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St. Vincent Residents Told To Be Ready To Evacuate Their Homes After La Soufriere Volcano Spews Ash

KINGSTOWN — Residents of the eastern Caribbean island chain of St. Vincent and the Grenadines were advised to evacuate their homes on Thursday after a volcano, dormant for decades, came back to life and began spewing ash.

The government raised the alert level to orange for the volcano La Soufriere, indicating that it could erupt within 24 hours, and recommended people who live nearby should leave their homes immediately.

Steam, gas and a volcanic dome, formed by lava that reaches the Earth’s surface, were seen over La Soufriere, located in the northern area of St. Vincent island, the Caribbean Disaster Emergency Management Agency said.

St. Vincent and the Grenadines, which has a population of just over 100,000, has not seen volcanic activity since 1979. An eruption by La Soufriere in 1902 killed at least 1,600 people.

That occurred shortly before Martinique’s Mt. Pelee erupted and destroyed the town of Saint-Pierre, killing more than 30,000 people.

Authorities on the island of Martinique, are also closely watching the Mount Pelee volcano there after tremors became more frequent last month, prompting concern among residents.

Mount Pelee has recorded an increase in seismic activity since April 2019, the first activity since the end of an eruption that lasted from 1929 to 1932. Authorities on the island have said a new volcanic eruption could be dangerous.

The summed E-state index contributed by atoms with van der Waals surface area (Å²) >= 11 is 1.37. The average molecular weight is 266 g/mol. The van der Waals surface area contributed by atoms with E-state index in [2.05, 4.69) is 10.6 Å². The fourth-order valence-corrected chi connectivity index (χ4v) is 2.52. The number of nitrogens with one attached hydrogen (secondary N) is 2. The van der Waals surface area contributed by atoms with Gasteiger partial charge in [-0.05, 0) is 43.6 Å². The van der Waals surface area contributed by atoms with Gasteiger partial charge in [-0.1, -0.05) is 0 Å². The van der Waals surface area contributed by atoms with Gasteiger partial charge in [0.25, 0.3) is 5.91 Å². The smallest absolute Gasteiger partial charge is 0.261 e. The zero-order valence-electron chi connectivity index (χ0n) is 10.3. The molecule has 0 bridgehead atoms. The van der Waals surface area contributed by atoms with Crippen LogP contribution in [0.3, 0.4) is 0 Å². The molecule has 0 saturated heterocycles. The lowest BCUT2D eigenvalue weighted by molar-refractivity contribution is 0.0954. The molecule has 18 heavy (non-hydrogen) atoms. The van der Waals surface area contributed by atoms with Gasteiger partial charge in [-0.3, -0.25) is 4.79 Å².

Mt. Pelee too is now active once again. In early December, officials in the French Caribbean territory issued a yellow alert due to seismic activity under the mountain

The simultaneous uptick in activity of La Soufriere and Mount Pelee is not linked, scientists said.

The most recent warning was issued late Tuesday for La Soufriere volcano in St. Vincent and the Grenadines, as strong gas emissions, formation of a new volcanic dome and changes to its crater lake.

The Caribbean Disaster Emergency Management Agency said that scientists observed an “effusive eruption within the crater, with visible gas and steam” on Tuesday.

The government warned those living near the volcano to prepare to evacuate if needed, declaring an orange alert that means eruptions could occur with less than 24 hours notice.

But Keith Muckett took issue with the Reuters report, stating on Twitter that no one has yet been advised to evacuate in St. Vincent and the Grenadines.

“This is fake news please refer to @uwiseismic for the latest and accurate information,” Muckett said. “There is currently no evacuation order.”


Editing by Cassandra Garrison and Barbara Lewis

Our Standards: The Thomson Reuters Trust Principles

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